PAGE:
SSTL primarily addresses the small satellite market; the FIPC will be included as part of SSTL’s small satellite mission offerings. The FIPC provides a significant advantage across SSTL’s mission offerings from the low cost CARBONITE series to SSTLs High Performance mission propositions, such as “Precision” and “Wide Swath”. Where previously the data bottleneck presented a significant challenge, with the FIPC customers are able to download larger volumes of data without cost prohibitive ground segment solutions. By decreasing the cost of the ground network needed to support the spacecraft, commercial business cases will become much more attractive to a wider range of customers.
Craft Prospect Limited (CPL) and their onboard Autonomy-Enabling Components (AEC) toolbox will be promoted as part of a staged product offering. Within the small satellite market, CPL will partner with SSTL to promote software AECs to enable and augment onboard data processing for SSTL smallsat missions.
Within the nanosatellite and spinout markets, CPL will offer three main tiers of products: the first tier will comprise the software AECs as standalone or packaged applications which can be deployed on third-party hardware or used in ground applications. The second tier will comprise dedicated hardware offerings, comprising the AECs and additional data processing functions optimised and deployed on low-power NewSpace components such as FPGAs and VPUs. The third tier will take the form of a full Autonomous Mission offering.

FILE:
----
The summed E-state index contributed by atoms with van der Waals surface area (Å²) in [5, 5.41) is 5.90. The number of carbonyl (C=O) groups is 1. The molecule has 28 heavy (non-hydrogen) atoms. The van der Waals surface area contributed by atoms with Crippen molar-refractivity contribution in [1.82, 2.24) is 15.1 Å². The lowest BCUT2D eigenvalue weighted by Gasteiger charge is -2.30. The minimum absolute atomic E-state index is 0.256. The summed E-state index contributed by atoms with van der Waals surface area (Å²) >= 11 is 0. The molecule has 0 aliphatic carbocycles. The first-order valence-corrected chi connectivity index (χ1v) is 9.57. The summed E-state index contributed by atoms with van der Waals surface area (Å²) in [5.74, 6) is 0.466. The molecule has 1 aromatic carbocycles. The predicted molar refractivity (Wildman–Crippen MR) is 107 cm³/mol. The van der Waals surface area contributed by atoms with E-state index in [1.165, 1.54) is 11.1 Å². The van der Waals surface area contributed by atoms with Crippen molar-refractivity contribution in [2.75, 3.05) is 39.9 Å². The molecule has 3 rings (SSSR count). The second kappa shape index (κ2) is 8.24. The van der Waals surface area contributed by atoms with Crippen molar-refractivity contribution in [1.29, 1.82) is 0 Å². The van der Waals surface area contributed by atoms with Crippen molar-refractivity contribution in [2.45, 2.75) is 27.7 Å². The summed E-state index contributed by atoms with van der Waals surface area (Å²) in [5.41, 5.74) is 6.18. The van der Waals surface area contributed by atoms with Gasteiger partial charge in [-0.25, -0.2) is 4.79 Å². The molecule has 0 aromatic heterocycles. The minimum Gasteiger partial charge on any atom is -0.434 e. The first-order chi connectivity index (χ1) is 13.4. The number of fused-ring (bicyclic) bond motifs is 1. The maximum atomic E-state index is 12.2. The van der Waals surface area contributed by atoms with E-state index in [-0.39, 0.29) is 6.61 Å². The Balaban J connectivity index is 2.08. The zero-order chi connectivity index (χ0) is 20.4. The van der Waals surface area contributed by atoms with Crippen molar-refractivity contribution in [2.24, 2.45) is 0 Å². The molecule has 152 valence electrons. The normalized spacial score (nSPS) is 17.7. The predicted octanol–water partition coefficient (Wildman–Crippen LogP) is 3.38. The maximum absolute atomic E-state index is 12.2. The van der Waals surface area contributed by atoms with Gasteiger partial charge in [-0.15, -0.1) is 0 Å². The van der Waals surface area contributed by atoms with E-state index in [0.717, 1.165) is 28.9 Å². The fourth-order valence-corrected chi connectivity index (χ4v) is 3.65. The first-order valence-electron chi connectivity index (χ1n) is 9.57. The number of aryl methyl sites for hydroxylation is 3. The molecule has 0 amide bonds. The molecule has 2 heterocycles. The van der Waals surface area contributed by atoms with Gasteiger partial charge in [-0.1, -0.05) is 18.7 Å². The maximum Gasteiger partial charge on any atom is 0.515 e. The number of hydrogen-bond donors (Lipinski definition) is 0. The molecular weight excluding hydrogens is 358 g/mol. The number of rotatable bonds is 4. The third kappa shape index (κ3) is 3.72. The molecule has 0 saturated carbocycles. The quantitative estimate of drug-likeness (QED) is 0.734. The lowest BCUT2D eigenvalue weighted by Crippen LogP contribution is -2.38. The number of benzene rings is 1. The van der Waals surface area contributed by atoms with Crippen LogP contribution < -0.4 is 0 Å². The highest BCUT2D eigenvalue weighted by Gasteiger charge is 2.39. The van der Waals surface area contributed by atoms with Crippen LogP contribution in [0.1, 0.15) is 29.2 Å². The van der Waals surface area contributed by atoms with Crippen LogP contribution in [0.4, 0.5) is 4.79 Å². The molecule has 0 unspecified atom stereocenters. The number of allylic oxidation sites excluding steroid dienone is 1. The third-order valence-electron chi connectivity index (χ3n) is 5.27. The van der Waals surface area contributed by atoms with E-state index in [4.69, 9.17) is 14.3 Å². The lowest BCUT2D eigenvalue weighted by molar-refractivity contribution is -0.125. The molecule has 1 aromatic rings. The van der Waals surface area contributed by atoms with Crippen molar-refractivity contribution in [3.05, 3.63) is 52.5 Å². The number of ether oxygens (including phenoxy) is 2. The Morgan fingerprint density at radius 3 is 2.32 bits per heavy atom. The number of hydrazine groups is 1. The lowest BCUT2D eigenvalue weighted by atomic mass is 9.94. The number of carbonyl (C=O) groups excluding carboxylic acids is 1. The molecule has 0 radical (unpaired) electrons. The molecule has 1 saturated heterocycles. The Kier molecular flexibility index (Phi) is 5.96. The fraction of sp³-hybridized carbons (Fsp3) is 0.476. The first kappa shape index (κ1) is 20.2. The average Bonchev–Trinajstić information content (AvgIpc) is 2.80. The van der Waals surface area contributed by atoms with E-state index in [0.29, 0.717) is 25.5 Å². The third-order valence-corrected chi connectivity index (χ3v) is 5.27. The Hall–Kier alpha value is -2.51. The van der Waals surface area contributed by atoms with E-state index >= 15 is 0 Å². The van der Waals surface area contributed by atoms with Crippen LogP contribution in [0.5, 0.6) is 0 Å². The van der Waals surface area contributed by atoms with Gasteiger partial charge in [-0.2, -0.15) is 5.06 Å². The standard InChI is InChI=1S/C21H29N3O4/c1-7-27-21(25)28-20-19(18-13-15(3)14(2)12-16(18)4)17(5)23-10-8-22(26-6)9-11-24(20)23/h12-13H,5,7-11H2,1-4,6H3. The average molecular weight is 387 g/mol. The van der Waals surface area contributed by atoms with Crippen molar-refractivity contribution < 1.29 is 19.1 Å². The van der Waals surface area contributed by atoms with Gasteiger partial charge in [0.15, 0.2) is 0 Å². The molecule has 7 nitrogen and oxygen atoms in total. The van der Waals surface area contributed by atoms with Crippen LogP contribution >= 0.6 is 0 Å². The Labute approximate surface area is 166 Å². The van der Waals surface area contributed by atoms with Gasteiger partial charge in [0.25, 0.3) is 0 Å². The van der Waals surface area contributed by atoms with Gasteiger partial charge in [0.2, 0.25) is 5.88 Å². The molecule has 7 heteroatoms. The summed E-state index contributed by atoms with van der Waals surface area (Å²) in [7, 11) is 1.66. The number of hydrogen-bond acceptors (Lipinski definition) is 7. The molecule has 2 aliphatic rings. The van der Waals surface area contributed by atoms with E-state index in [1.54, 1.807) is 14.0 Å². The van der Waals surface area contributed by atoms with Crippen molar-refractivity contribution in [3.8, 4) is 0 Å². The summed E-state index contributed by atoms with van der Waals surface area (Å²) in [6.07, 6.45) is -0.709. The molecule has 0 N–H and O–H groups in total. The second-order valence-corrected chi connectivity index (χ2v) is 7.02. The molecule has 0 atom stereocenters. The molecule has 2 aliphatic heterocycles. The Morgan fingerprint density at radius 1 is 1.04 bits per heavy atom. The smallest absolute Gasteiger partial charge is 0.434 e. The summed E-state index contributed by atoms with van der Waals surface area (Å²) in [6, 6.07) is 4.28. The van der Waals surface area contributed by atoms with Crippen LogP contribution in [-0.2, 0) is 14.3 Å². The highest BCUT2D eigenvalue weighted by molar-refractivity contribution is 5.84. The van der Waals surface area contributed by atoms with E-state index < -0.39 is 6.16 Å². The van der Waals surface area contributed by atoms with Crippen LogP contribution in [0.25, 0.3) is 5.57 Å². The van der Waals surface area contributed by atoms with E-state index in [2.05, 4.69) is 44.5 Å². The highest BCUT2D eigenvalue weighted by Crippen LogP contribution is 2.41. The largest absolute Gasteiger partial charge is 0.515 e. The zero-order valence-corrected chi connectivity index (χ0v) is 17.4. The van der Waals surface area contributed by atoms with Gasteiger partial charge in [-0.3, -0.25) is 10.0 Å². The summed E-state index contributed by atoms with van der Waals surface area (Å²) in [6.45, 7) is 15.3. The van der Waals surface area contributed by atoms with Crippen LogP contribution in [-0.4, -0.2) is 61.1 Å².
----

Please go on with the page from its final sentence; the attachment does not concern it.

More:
The FIPC product consists of the space hardware required for; payload interfacing, data capture, data storage, real-time and offline onboard data processing and also the satellite RF downlink. However, the FIPC is more than just space hardware; the software defined onboard pipeline & applications development framework are critical components which enable end-user tailored & high performance functionality.
Overall, using a number of innovative techniques, the product is designed to maximise the achievable satellite throughput towards increased timeliness and volumes of useful payload data delivered to EO data end-users, thereby increasing value for money to the customer.
EO data customers are increasingly demanding faster, cheaper, higher quality and greater volumes of data – this is a key challenge for EO satellites which is primarily limited by the achievable downlink throughput of the satellite. The FIPC addresses this customer demand explicitly from several different angles. Firstly, several different technological advances have been leveraged to develop new hardware which increase the capabilities of the space segment to achieve high data throughputs on the downlink sub-system. Secondly, a number of new and novel approaches to onboard data processing will be implemented at the front end in order to reduce the volume of data needing to be sent via the downlink. Thus overall the product increases the volume, quality and timeliness of payload data to customers, providing better value for money.
Being scalable across the range of SSTL satellite platform classes from 10s of kg to 100s of kg, the FIPC offers utility across many types of remote sensing mission.
The activity was kicked off in 2021.